This one is a thought provoking. I read the gospel of the second coming first then went back to read the background research. Much of the information resonates for me. Many of the contradictory dogma that current Christianity teaches is explained here. I have a pencil with me when I read, for making comments in the margins. : ) A definite read for those who are disillusioned with the current Christian dogma.
Though I certainly don't know if I agree 100% with what he states about who god is and what true spirituality is, what he says about the "Bible" and where it came from and why it was written, absolutely resonates as truth to me. It just makes so much sense. So, much more sense the than the confusion that I get from people trying to explain the "literalness" of the stories of the "Bible."
Mik Hamilton, D.C.
I gave them two stars for the research that went into the book. I would have given them much higher because it was well organized and written but they left no room whatsoever for the possibility that Jesus was an actual person as if they had proven it when, in fact, they did not. With the exception of that, the history was fascinating.
Textbook approach to spirituality. It talks about spiritual concepts without leading to spritual experience.

Basically, the outlook is neo-platonist, God is The Good, or the One. The authors don't take a critical approach to neo-platonism; they seem blind to the flaws and limitations of neo-platonist philosophy. While Sophia or Wisdom - and the female in general - plays an important part in Gnostic Christian thought, the authors do not make a convincing case that the feminine was the "lost goddes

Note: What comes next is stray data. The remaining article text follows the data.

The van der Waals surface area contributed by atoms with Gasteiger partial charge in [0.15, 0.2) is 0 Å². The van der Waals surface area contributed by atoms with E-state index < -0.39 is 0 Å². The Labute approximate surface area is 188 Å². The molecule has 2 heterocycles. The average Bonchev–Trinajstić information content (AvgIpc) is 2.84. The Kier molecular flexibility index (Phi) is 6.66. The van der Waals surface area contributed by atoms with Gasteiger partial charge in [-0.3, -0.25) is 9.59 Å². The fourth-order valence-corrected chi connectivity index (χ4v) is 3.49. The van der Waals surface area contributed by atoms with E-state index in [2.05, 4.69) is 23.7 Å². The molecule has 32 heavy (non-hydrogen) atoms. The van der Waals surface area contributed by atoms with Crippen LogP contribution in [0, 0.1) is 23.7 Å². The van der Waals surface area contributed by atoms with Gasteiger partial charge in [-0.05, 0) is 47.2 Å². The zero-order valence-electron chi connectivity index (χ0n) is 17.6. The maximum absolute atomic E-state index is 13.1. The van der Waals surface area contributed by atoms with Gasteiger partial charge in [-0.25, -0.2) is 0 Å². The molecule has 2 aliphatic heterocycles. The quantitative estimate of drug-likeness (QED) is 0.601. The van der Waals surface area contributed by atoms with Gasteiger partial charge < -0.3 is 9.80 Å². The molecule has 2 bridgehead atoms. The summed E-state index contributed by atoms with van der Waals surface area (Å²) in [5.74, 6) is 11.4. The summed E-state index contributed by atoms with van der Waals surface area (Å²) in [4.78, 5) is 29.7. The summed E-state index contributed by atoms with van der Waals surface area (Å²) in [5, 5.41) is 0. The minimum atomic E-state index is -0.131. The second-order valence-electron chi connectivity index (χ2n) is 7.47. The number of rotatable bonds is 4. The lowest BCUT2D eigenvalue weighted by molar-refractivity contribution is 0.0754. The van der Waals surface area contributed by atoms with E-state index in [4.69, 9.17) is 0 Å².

Extends "the Jesus Mysteries" discussion. What ever happened to Christianity? How did we get the form of it we are now all dealing with? What was the real story of human thought about "Jesus" during the times he was suppossedly alive and afterwards? Why does it make a difference? This book is a wonderfully radical exploration of how the original ideas got selected, simplified, co-opted and used for purposes of governance, control and social control; while original and alternative ideas were prog ...more
Fantastic book! My wife and I have wondered what went wrong with Christianity, and if it would ever be possible to read a bible that had not been changed. We knew the original story had to be good enough to change the world. This book fills in the gaps with the exposition of the gnostic basis and the subsequent literalist assimilation. And the exposition of the gnostic pagan, Jew, and Islamic cults really added some much needed history for me. This made the top ten in my book list!
Aug 28, 2008 kristin rated it 5 of 5 stars
Recommends it for: those interested in the history of Christianity
This book explored the complexities of the history of Christianity and how it has become the religion it is today. I wasn't surprised to learn that the roots of Christianity are not acknowledged or even practiced my modern Christians.

If you are a lover of history (like me) or if you want to discover the roots of a dominant modern day religion, this book provides a perspective that is often overlooked and dismissed.
This book puts a Gnostic spin on the events portrayed in the New Testament as well as other early Christian literature. So repetivite, abstract, and full of conjecture that I almost gave up on it, but the premise, that Christ is a symbol of universal consciousness and that each individual is a fragment of that consciousness, was just provocative enough to get me through the tediousness.
Grey Baroness
Quite heavy going in comparison to 'The Jesus Mysteries', but thought provoking and intriguing. It might help to read an introduction to classical Greek philosophy first, but the copious footnotes just about kept me up to speed!
Worth a read, but expect to have your ideas, beliefs and philosophical concepts challenged and exercised.
I liked the way this book got me thinking & wondering & questioning (& cursing). Timothy Freke knows his stuff & has a strong opinion about it. This is not for orthodox christians, you may be offended if you do not have an open mind & are not stable in your own beliefs. You think you know, & then you read this book.....